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PLoS One. 2017 Apr 17;12(4):e0175583. doi: 10.1371/journal.pone.0175583. eCollection 2017.

The influence of journal submission guidelines on authors' reporting of statistics and use of open research practices.

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School of Natural Sciences and Psychology, Liverpool John Moores University, Liverpool, United Kingdom.
School of Psychology and Public Health, La Trobe University, Melbourne, Victoria, Australia.
Department of General Psychology, University of Padova, Padova, Italy.
Institute of Psychology, Health and Society, University of Liverpool, Liverpool, United Kingdom.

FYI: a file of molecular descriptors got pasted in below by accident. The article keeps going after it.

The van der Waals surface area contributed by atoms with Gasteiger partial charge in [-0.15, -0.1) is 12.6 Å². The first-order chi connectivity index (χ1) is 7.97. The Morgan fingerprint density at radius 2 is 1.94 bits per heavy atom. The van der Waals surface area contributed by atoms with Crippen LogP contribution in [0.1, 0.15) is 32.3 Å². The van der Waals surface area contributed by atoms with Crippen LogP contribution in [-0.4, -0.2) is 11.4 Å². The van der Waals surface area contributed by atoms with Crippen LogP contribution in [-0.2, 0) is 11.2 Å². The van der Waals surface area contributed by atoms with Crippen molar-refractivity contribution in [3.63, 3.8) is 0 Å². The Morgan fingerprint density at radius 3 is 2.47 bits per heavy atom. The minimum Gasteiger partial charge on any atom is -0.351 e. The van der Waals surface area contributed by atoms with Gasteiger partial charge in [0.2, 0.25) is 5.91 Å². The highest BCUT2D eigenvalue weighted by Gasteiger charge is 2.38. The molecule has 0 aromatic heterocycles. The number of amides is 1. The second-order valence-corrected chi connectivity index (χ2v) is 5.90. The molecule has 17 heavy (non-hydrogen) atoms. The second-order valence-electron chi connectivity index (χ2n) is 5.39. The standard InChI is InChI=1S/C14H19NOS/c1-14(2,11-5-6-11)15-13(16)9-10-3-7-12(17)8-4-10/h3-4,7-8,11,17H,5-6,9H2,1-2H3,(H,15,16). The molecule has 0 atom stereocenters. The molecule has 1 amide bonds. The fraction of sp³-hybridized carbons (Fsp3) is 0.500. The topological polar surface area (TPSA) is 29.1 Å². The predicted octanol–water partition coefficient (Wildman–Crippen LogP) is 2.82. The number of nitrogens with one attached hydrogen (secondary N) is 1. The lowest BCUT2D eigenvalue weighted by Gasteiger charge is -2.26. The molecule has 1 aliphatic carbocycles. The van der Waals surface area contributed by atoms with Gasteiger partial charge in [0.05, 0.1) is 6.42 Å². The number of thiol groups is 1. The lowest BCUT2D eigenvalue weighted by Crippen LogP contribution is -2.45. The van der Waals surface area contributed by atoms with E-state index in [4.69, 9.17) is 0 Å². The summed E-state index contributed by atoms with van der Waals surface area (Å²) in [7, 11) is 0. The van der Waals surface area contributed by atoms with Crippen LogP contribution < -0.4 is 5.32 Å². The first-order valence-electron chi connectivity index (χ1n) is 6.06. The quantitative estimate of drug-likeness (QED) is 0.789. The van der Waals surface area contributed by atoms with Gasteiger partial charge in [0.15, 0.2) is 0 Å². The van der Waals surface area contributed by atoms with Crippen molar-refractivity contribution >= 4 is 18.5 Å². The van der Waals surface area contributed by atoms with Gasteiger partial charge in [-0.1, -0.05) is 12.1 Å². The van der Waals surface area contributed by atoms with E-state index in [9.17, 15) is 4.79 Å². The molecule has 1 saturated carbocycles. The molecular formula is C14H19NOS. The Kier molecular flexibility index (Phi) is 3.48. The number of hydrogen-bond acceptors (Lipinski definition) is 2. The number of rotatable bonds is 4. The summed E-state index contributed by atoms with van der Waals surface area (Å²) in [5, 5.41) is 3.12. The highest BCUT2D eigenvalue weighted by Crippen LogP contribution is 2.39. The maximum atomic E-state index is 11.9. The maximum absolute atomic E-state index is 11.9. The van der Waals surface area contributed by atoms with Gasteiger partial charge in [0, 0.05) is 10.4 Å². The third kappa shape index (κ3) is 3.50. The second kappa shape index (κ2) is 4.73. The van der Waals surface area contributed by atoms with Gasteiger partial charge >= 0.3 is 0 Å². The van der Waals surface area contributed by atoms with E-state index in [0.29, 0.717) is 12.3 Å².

From January 2014, Psychological Science introduced new submission guidelines that encouraged the use of effect sizes, estimation, and meta-analysis (the "new statistics"), required extra detail of methods, and offered badges for use of open science practices. We investigated the use of these practices in empirical articles published by Psychological Science and, for comparison, by the Journal of Experimental Psychology: General, during the period of January 2013 to December 2015. The use of null hypothesis significance testing (NHST) was extremely high at all times and in both journals. In Psychological Science, the use of confidence intervals increased markedly overall, from 28% of articles in 2013 to 70% in 2015, as did the availability of open data (3 to 39%) and open materials (7 to 31%). The other journal showed smaller or much smaller changes. Our findings suggest that journal-specific submission guidelines may encourage desirable changes in authors' practices.

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